The old expression is that change is constant, which is true, but the rate of change is anything but constant. Material progress goes in fits and starts and cultural change is anything but guaranteed. The great cultural revolution that begin in America after the second industrial war is an anomaly. These sorts of sweeping cultural changes are not the norm in human existence. if within this unusual period of change, there have been quiet times when things have not changed much.
For example, the 1980’s were a relatively quiet time on the culture front. In fact, lots of people assumed at the time that the crazy changes of the 60’s and 70’s had finally run their course and things would return to normal. Aesthetically, the 80’s look much more like the 50’s than the 60’s and 70’s, so it made some sense. Then in the 90’s the crazies started getting wound up again and we entered another period of change. In fact, we are still in the second cultural revolution.
The thing is, people talk about the stuff that is easy to see like clothing styles, material goods or technology, but that’s not real change. Sure, cars are incredibly complex technology platforms now, but they still do the same stuff as previous cars. People have more stuff their homes, but their home is still their home. Our living arrangements have not changed, other than we have more adults living with their parents and fewer married women than previous eras. That’s the real change,
Oddly, the people who notice these changes the least are the people who have lived through the rapid change. It just gets normalized. Young people, on the other hand, can look at the past from a purely objective set of eyes and see the gaps. Again, it is often in the obvious stuff like technology and fashion, but as we see with the Zoomers, they notice the other stuff too. The dissident youth look around and wonder why in the hell their ancestors created the present.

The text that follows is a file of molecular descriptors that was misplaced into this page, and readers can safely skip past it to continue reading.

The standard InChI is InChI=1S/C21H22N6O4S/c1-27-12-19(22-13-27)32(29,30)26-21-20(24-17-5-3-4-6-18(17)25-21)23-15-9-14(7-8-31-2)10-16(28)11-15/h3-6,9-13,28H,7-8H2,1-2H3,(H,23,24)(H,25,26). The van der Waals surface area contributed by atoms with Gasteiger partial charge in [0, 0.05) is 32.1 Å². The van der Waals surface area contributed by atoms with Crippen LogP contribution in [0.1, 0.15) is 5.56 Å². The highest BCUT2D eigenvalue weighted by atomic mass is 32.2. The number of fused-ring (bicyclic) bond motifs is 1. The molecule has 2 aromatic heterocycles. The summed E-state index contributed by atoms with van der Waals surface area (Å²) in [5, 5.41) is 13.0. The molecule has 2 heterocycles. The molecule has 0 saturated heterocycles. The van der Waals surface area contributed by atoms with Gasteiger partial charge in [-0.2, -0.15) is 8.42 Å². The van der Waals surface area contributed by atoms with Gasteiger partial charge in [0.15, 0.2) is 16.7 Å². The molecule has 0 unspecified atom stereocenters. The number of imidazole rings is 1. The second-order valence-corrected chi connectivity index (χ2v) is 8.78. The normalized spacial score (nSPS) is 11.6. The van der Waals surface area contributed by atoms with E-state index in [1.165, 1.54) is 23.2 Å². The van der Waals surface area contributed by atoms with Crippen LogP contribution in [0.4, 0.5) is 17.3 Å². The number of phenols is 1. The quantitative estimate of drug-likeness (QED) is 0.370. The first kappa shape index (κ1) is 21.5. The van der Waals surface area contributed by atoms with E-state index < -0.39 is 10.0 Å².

Of course, the people in charge in the 1980’s were not sitting around thinking, “this is a nice lull in the action, but let’s get going on the tranny stuff.” The weird thing about the great cultural changes we have experienced since the end of the Cold War is that no one alive today asked for any of it. Like the foreign invasion, the cultural changes were planned behind closed doors by the people in charge. The facade of democracy is exactly that, a facade. The people were never asked.
This week I have the usual variety of items in the now standard format. Spreaker has the full show. I am up on Google Play now, so the Android commies can take me along when out disrespecting the country. I am on iTunes, which means the Apple Nazis can listen to me on their Hitler phones. The anarchists can catch me on iHeart Radio. I am now on Deezer, for our European haters and Stitcher for the weirdos. YouTube also has the full podcast. Of course, there is a download link below.
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This Week’s Show
- 00:00: The Long Hello
- 12:00: The Media
- 17:00: The Workplace
- 32:00: Politics
- 57:00: Closing
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